Referring to a 2022 US-brokered deal between Lebanon and Israel, he said: “It is unfortunate because we were just starting to make some advancements with Washington, especially after the maritime border disputes they were brokering.

“Now it seems we’re back to square one.”

Nasrallah is the most prominent political figure in the “axis of resistance,” which consists of Iran-backed militias in Syria, Yemen, Iraq and Lebanon that share common anti-American and anti-Israeli sentiments and ideologies.

These militias presumably want to see Hezbollah escalate attacks on Israel in order to draw the IDF’s personnel and equipment away from the war effort against Hamas and slow its offensive in Gaza. But such a decision would not be without significant risks for both Hezbollah and Lebanon.

“If you look at it, it seems like Hezbollah has taken a governmental position,” said Hage Ali of the Carnegie Middle East Center.

“But at the same time, given its engagement in the conflict in the south of Lebanon with their attacks on Israeli positions, it seems like they are building up the ability to engage in a wider conflict.

“They are under a lot of pressure. On one hand, they have the US threat to consider: If it intervenes, then Hezbollah will be on the receiving end of American strikes.

“On the other hand, there is pressure from Hezbollah’s Lebanese allies, friends and constituents, to step aside and spare Lebanon destruction that would have a long-term impact on the population.

“I think, strategically, Hezbollah will pay a heavy price if it stands aside and does not join the conflict in a wider scale of attacks against Israel. Either join now or be in a very difficult position in the next phase.”

In his speech on Friday, Nasrallah acknowledged the risks of a regional war but said Hezbollah, which is far better equipped than Hamas, with sophisticated and precise missiles alongside highly trained fighters, was prepared should tensions escalate.

“All the choices are available and we can resort to them anytime,” Nasrallah said.

Hezbollah’s entry into the conflict, according to analysts, is likely to have a domino effect, encouraging — if not compelling — its allies in Syria, Iraq, Yemen and Iran to join the fray, which would not bode well for Washington and its regional allies.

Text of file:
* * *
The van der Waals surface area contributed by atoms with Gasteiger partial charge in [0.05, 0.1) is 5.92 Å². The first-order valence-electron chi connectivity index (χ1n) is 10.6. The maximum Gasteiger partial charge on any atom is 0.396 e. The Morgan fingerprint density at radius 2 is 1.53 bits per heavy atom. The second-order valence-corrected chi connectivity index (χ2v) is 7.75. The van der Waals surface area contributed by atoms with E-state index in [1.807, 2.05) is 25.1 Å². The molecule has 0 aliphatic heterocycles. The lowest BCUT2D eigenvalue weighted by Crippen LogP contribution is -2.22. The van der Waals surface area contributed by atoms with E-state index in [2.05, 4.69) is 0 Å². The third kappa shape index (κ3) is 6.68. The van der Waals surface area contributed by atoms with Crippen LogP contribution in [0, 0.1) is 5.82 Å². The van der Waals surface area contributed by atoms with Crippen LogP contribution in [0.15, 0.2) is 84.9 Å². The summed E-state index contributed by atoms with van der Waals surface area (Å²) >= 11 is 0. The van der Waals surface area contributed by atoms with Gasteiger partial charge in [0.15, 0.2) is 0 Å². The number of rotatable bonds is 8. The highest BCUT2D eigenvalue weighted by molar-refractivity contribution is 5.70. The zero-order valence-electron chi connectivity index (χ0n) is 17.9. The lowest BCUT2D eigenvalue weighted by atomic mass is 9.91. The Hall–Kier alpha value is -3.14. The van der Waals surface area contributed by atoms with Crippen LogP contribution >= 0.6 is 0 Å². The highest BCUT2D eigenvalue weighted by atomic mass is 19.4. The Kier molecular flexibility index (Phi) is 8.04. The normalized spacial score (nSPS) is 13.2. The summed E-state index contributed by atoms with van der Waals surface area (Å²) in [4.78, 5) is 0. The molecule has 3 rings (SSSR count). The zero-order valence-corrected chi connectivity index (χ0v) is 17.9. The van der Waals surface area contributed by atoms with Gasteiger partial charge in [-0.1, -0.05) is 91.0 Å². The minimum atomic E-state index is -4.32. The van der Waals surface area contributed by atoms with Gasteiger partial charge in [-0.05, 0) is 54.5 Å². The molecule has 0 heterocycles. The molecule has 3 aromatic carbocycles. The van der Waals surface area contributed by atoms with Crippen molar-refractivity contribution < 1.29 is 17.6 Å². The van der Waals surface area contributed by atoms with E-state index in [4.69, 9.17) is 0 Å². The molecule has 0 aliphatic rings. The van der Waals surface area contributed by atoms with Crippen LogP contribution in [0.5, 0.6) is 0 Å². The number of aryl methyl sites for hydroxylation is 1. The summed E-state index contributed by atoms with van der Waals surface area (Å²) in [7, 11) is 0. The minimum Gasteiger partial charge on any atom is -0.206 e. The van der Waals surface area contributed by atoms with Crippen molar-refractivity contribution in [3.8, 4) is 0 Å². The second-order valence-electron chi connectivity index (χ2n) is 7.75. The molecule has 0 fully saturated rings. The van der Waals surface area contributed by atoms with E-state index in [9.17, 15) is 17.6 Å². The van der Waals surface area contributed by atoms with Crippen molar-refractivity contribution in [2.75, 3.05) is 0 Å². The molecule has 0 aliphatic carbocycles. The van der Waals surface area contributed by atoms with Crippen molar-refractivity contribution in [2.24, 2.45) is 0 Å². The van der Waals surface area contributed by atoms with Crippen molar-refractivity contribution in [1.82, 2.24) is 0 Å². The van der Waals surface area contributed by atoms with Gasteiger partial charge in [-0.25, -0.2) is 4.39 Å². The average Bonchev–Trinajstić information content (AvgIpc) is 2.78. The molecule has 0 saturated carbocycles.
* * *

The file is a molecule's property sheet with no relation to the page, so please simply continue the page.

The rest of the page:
Just hours after Anthony Blinken, the US secretary of state, met with Iraq’s Prime Minister Mohammed Shia’ Al-Sudani in Baghdad over the weekend in a bid to prevent a widening of the war, an Iraqi Shiite militia launched four mortar rounds against American troops stationed at Al-Asad air base in western Iraq.

The attack was seen by political observers as intended to give American officials and military a taste of what to expect should the US become directly involved in a regional conflict on the side of Israel.

In his speech on Friday, Nasrallah said Yemen’s Houthis would continue to fire missiles northward and Iraqi militias would continue to target American bases in both Iraq and Syria.

Arab leaders have called on the US to support an immediate ceasefire and to allow the opening of a humanitarian corridor to help Palestinians trapped inside the embattled Gaza Strip, where more than 10,000 people have died in the past month, according to the Hamas-controlled health ministry.

During another meeting over the weekend between Blinken and Mikati in Amman, the Lebanese caretaker prime minister said that Israel must stop its “scorched earth” policy that is destroying human lives and towns.

While American officials have been publicly calling for the protection of civilians in Gaza, there has yet to be a call from Washington for a ceasefire.

In Friday’s speech, Nasrallah said American warships would neither deter nor scare his fighters and gave warning that if the US intervened directly in the war, then Americans could expect attacks on their military bases in Syria, Iraq and elsewhere.

For now, the conflict between Hezbollah and Israel has not escalated beyond intermittent rocket fire and retaliatory strikes on the southern border.

However, a direct confrontation between the two sides would likely result in the displacement of hundreds of thousands of Lebanese civilians and cause irreparable harm to an economy in the grips of an unprecedented crisis.

“There is no good outcome for Lebanon: War will be destructive at a time when the country’s medical infrastructure is weak and its economy and banking system have collapsed,” economist Shehadi wrote in his opinion piece.

“The country will be turned into another Gaza with little prospect of recovery.”